The passages that I have quoted here contain all the references to Scandinavia that are to be found in the first completed Prologue, except for a few colorless repetitions that add nothing new;21 but although the references are far fewer in number and much less detailed than in the final published version, they indicate that already by 1865 Morris had a more extensive knowledge of the Scandinavian past than he could have gained from the books that we know he read at Oxford. His description of Olaf and Odin as they appear in the vision may have been based on passages in Thorpe’s Northern Mythology,22 and his information regarding the Varangian Guard at Constantinople may have been drawn from Fouqué’s Thiodolf the Icelander;23 but for the familiarity he shows with the expeditions of the Norwegians to England, France, Russia, and Denmark and for his reference to the captain’s descent from Harald Fairhair and thus from Odin, he seems to have drawn upon some Scandinavian history. As I shall show later,24 we know that by 1868 he was familiar with Mallet’s Northern Antiquities; this book may very well have been known to him in 1865, and may have been the source of the material referred to above.25 It is not at all unlikely that he also knew Laing’s translation of the Heimskringla at this time.26 The Scandinavian allusions in the final form of the Prologue make it almost certain that he was familiar with the Heimskringla in 1867, and he may very likely have been acquainted with the book two years earlier and have been indebted to the very full account of the early history of Norway presented there for the passages cited above.27 Neither of these works, it should be noted, states explicitly that Harald Fairhair was descended in a direct line from Odin; but there is an account in Mallet of the custom of tracing the ancestry of early kings or other heroes back to Odin or to one of the other gods28 and in Laing’s Heimskringla there are occasional references to such traditions,29 and it was probably this material which led Morris to represent the sailor as claiming descent from Odin through Harald. It should also be noted that in Laing’s translation of the Heimskringla there are a number of accounts of the reappearance of Odin and King Olaf after death;30 as I have already stated, Morris very likely drew upon Thorpe for his description of these figures in the captain’s dream, but there is only one account in Thorpe of a vision of Odin31 and none of Olaf, and so it was very likely these stories in Laing that suggested to Morris the idea of picturing Odin and Olaf as appearing to a fourteenth-century Scandinavian.32 Finally, I should like to point out that in none of the works mentioned above is the form “Micklegarth,” which Morris used in the next to last quotation, employed in place of “Constantinople”; of all the Scandinavian books with which we definitely know Morris was familiar by 1868,33 I find that only Dasent’s rendering of the Njáls saga uses “Micklegarth.”34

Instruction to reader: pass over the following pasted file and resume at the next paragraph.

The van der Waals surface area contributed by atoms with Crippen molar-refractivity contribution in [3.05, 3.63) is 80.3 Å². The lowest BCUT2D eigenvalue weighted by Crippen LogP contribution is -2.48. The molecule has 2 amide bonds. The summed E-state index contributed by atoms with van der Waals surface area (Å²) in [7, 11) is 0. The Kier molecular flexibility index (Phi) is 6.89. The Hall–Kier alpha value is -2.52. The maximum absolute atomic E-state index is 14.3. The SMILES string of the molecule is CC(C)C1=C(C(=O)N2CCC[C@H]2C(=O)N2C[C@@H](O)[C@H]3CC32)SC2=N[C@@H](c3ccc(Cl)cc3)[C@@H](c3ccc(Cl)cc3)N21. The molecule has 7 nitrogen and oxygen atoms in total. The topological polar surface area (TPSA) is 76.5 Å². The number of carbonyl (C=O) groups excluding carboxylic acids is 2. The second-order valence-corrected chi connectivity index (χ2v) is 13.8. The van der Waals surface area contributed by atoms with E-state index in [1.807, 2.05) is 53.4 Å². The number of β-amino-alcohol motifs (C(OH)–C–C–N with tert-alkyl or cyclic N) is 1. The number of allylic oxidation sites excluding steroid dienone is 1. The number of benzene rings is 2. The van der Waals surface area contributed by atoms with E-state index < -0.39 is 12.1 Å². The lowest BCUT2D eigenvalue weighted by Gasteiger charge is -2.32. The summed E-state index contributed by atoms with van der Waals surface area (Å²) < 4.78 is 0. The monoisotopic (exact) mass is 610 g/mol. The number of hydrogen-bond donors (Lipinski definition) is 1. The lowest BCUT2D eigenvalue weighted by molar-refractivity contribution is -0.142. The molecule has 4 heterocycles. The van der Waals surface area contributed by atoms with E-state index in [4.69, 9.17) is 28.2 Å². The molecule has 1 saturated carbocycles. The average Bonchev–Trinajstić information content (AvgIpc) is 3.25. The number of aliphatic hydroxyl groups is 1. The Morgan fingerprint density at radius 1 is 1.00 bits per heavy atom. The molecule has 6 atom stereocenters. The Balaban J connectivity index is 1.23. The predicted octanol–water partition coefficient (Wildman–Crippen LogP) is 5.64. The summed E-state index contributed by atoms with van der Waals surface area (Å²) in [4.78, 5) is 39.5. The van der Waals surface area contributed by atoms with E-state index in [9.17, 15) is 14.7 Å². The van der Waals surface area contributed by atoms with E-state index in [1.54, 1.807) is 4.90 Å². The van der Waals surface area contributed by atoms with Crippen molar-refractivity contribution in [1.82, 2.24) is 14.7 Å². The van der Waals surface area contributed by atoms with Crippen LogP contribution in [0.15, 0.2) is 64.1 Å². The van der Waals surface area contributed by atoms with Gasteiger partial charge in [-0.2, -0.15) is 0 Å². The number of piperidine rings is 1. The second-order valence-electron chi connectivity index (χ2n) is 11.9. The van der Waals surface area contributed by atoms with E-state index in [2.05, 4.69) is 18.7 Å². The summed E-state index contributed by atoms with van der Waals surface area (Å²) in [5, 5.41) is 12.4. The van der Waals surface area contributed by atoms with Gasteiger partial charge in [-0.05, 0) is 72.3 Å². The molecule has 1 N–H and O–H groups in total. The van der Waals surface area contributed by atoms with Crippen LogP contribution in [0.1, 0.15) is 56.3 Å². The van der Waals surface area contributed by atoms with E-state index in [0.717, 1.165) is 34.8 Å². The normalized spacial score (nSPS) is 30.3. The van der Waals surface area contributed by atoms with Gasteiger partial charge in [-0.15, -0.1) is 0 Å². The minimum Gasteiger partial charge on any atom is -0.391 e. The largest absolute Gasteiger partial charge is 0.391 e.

In the final version of the Prologue, as I have already pointed out, the Scandinavian background is developed in more detail; here the Wanderer who relates the story of the voyage begins at once with a full account of his Norse origin:35